The Levelling



Rotten Tomatoes Critics - Certified Fresh 92%
Rotten Tomatoes Audience - Spilled 49%
IMDb Rating 6.3 10 1114


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July 18, 2017 at 02:38 AM


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1hr 23 min
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Movie Reviews

Reviewed by Lee Eisenberg ([email protected]) 8 / 10

there are only a few movies that make me feel as if I'm spying on the characters

"The Levelling" is one such movie. Shot in a naturalistic style, it truly feels as though you're learning more about this family than you should. It doesn't star anyone recognizable, giving a sense of realism. The young veterinarian's return to her family farm opens the door to multiple revelations not only about the recent tragedies, but about things that have been going on for a long time.

Only a few movies have been this much like a knife in the stomach. another was "The War Zone", about a family that discovers an ugly secret. I recommend both movies, and I'm eager to see Hope Dickson Leach's next movie.

Reviewed by rhondasmit 1 / 10


Just horrible.

When it comes to the factual... these people should not be allowed around animals. This is no way to run a dairy - or to treat a dog for that matter. Apparently they have never heard about basic biosecurity measures. Their milking parlor is filthy, they don't clean the teats properly, reuse wipes and dip cup, even though it is designed to be dumped/single use, and I shudder to think where the milk goes. Heck, TB is the least of their worries.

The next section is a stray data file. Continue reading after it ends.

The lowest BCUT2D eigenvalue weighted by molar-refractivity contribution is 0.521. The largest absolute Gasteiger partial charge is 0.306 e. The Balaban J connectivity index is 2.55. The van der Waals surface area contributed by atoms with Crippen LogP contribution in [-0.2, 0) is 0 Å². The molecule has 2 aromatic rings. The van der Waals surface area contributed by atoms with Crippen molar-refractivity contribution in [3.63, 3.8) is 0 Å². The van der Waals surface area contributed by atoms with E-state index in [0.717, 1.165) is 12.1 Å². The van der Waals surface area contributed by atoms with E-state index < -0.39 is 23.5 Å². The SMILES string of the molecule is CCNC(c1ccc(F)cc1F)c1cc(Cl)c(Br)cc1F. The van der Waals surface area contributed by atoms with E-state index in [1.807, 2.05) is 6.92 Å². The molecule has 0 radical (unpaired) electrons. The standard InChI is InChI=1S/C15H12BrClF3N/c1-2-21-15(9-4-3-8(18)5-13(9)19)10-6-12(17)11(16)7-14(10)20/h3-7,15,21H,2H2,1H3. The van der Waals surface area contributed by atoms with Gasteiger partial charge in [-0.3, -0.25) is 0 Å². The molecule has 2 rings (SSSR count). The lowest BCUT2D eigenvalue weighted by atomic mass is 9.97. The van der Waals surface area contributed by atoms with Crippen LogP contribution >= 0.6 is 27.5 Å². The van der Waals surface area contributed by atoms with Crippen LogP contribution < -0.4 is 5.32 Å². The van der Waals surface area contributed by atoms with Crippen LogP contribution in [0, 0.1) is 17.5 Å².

I have never encountered a dairy that didn't have a plan for the bull calves (even with AI and heifer-select semen you still get about 30% bull calves, you either veal out or sell to become hamburger steers). Since a calf is necessary to milk a cow, you are hoping for a heifer - true - but you take a bull calf. It is not a disaster, nor do you go shooting and burning it.

You cannot hide TB, since milk gets tested regularly (for antibiotics, somatic cell count and pathogens like TB). If your whole herd is infected, they have to be destroyed, true enough - but how exactly was the daughter's presence going to ward off a bacterial pathogen, apparently water borne? And why would she give up her future with a possible income-producing job to move back to a sinking ship, especially with a 'father' like that? And shooting infected cows long distance in the field, that is beyond stupid.

It is sad when a family or a farm fails, but in this case, it was a nasty family, with no redeeming qualities I can think of, a badly run farm, and they live in a country with a generous social net, or they could get a job. Sh*t happens, life goes on (or not, if you choose suicide). Also, why not burn the badgers? Just makes no sense.

On top of that there is nothing to recommend this film, the cinematography is apparently done by cell phone, blurry, jumbled, just plain bad, all the actors are difficult to listen to or look at, and there is no coherent story worth telling. And forget about a score. We turned on CC and the only comment my husband made was: "That's not music", when the subtitles indicated that music was playing.